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New First Amendment Library timeline: “The History of Film Censorship” by Laura Wittern-Keller

By October 16, 2017

A telltale sign of Halloween creeping up on the calendar is the flood of horror films in theaters. Filled with gore, crime, psychological thrills, and the occult, these films are commonplace nowadays. But they have not always been welcome in American theaters.

FIRE’s First Amendment Library is proud to now house a timeline titled “The History of Film Censorship,” which chronicles Hollywood’s continuous battle for strong First Amendment protections and creative freedom. The timeline is authored by Professor Laura Wittern-Keller of the University at Albany. Professor Wittern-Keller also wrote “Freedom of the Screen: Legal Challenges to State Film Censorship, 1915-1981,” and co-authored “The Miracle Case: Film Censorship and the Supreme Court.”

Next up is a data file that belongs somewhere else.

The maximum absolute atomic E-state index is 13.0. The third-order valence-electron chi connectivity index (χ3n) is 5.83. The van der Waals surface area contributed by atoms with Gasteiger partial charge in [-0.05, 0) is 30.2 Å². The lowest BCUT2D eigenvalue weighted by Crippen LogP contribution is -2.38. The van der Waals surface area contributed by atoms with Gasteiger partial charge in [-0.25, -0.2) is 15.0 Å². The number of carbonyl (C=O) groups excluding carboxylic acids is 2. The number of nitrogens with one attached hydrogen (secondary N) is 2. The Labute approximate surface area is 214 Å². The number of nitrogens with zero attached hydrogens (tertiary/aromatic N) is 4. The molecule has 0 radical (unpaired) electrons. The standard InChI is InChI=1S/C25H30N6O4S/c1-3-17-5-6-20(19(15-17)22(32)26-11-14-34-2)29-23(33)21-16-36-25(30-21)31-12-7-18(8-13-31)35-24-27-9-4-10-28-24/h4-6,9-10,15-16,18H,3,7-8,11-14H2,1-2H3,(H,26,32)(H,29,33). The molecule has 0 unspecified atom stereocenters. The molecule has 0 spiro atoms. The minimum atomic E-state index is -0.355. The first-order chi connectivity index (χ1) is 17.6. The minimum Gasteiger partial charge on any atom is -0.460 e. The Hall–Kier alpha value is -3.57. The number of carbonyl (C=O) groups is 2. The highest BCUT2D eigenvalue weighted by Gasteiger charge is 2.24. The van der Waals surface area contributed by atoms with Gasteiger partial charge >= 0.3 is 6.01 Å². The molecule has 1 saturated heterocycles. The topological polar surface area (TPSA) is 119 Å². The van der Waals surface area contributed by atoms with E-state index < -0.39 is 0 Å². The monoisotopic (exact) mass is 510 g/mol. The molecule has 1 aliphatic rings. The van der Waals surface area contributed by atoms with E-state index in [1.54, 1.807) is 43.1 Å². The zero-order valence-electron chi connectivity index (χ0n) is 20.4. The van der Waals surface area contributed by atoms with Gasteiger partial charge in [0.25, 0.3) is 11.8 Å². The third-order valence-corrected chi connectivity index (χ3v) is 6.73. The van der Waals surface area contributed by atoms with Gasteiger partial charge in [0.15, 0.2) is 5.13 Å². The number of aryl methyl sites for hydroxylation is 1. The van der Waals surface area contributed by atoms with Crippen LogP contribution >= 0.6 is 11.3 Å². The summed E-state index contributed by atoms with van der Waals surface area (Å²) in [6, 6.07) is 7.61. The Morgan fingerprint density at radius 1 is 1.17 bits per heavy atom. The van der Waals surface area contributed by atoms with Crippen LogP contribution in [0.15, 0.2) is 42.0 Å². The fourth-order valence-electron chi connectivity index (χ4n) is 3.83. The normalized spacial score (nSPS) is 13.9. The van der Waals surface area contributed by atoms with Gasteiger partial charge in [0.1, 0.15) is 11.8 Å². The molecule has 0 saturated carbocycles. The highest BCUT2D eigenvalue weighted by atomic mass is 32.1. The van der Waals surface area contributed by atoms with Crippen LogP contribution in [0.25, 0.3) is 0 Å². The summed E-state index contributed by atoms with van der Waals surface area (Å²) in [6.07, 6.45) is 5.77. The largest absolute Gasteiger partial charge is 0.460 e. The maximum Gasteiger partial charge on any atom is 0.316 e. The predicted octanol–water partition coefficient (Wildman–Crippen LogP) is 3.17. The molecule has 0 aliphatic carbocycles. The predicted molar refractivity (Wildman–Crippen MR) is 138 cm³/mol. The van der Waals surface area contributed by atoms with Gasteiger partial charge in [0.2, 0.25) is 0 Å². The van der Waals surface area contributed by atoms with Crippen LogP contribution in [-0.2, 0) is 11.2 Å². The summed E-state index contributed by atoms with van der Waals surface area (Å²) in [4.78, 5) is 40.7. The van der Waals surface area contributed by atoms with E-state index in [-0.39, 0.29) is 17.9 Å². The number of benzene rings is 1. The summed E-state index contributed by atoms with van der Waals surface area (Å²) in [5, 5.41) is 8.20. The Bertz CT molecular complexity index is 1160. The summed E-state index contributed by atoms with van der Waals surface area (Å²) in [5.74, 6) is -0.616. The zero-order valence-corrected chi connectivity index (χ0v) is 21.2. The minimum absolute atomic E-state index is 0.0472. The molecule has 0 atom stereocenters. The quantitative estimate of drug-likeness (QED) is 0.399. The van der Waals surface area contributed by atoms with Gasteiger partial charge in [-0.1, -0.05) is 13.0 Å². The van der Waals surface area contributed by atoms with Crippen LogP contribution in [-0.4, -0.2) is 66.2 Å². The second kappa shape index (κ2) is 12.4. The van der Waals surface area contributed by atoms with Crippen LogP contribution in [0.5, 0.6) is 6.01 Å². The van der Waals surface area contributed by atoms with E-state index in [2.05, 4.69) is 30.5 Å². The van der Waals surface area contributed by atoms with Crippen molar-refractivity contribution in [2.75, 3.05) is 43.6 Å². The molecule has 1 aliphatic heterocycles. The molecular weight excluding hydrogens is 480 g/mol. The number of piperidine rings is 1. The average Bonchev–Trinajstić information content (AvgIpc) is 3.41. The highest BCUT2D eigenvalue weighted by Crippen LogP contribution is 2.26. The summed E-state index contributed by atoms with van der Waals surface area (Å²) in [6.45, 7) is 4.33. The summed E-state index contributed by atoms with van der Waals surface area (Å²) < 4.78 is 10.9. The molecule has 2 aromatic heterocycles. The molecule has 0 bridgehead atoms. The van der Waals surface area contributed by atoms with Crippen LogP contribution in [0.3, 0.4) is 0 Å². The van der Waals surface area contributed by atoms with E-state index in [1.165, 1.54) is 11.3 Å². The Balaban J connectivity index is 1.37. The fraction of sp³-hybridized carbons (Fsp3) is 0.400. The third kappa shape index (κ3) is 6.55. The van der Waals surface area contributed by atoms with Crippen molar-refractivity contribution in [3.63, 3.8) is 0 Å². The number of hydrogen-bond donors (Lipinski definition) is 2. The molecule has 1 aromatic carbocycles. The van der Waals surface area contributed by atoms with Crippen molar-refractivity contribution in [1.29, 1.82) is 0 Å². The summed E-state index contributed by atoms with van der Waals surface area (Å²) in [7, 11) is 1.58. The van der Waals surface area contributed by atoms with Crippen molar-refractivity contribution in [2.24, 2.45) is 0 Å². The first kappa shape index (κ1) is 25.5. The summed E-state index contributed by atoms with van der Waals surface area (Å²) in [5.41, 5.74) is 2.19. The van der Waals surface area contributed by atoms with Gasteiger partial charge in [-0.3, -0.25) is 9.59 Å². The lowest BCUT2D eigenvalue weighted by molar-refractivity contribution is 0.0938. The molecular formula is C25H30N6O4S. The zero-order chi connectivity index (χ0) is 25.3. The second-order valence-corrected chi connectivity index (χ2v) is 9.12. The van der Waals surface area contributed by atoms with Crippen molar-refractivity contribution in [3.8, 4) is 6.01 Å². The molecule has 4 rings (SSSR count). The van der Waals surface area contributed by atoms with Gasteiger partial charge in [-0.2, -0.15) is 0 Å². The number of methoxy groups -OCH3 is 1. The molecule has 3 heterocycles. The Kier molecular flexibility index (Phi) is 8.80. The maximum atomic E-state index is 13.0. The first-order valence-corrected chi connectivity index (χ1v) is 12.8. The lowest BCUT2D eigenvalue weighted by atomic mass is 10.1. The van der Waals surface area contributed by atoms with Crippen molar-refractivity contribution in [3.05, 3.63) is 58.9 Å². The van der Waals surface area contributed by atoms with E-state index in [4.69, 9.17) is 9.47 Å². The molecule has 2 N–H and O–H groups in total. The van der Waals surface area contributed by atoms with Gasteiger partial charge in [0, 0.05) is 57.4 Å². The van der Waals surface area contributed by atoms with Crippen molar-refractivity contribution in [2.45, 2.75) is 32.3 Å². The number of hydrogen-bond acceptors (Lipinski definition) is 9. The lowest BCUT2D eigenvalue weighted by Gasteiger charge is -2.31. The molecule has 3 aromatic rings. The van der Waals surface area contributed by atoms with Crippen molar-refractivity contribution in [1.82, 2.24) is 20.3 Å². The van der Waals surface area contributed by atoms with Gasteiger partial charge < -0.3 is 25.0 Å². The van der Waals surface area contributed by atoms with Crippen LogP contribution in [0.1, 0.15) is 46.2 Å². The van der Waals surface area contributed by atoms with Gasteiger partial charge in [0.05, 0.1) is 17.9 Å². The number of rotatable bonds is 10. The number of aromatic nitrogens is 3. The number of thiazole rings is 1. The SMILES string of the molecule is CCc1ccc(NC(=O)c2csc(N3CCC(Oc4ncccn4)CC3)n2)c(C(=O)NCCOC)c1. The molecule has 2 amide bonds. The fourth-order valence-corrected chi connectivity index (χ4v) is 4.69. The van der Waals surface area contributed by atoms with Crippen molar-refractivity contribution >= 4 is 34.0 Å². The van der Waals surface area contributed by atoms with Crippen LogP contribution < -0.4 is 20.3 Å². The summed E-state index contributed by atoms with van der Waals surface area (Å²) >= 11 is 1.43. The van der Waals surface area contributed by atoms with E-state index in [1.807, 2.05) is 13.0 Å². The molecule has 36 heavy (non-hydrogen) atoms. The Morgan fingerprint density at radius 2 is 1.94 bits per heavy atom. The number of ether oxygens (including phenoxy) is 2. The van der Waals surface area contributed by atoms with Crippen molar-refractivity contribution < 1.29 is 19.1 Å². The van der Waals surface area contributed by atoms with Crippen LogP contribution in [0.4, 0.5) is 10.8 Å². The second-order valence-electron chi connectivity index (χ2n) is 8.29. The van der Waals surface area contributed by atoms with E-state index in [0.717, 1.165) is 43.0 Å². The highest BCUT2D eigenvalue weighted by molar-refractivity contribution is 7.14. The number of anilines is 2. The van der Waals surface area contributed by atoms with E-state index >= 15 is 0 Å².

The timeline spans from the first distributed cinematic kiss produced by Thomas A. Edison, Inc. in 1896 to the 1990 Miramax challenge to the Motion Picture Association of America’s X rating of the Spanish film “Tie Me Up! Tie Me Down!,” which ultimately led to the creation of the NC-17 rating.  

Other highlights in this timeline include:

  • The publication of the 1927 “Don’ts and Be Carefuls” for the industry, which banned the depiction of everything from “nudity” and “[r]idicule of the clergy” to “[w]hite slavery.”
  • The FBI’s quest to block the theatrical release of the pornographic film “Deep Throat” in 1972.
  • The creation of the PG-13 rating in 1984 — first applied to “Red Dawn” — after the questionable PG release of “Indiana Jones and the Temple of Doom.”

Films give us an intimate look into the backgrounds and lifestyles of people that we may never have the chance to interact with, and allow us to explore unthinkable realities. We hope that the next time you find yourself at the movie theater, after commiserating about the high cost of popcorn and tickets, you can find a moment to reflect on the historic battles for creative freedom in Hollywood and appreciate the freedom of choice Americans have in choosing the media they consume.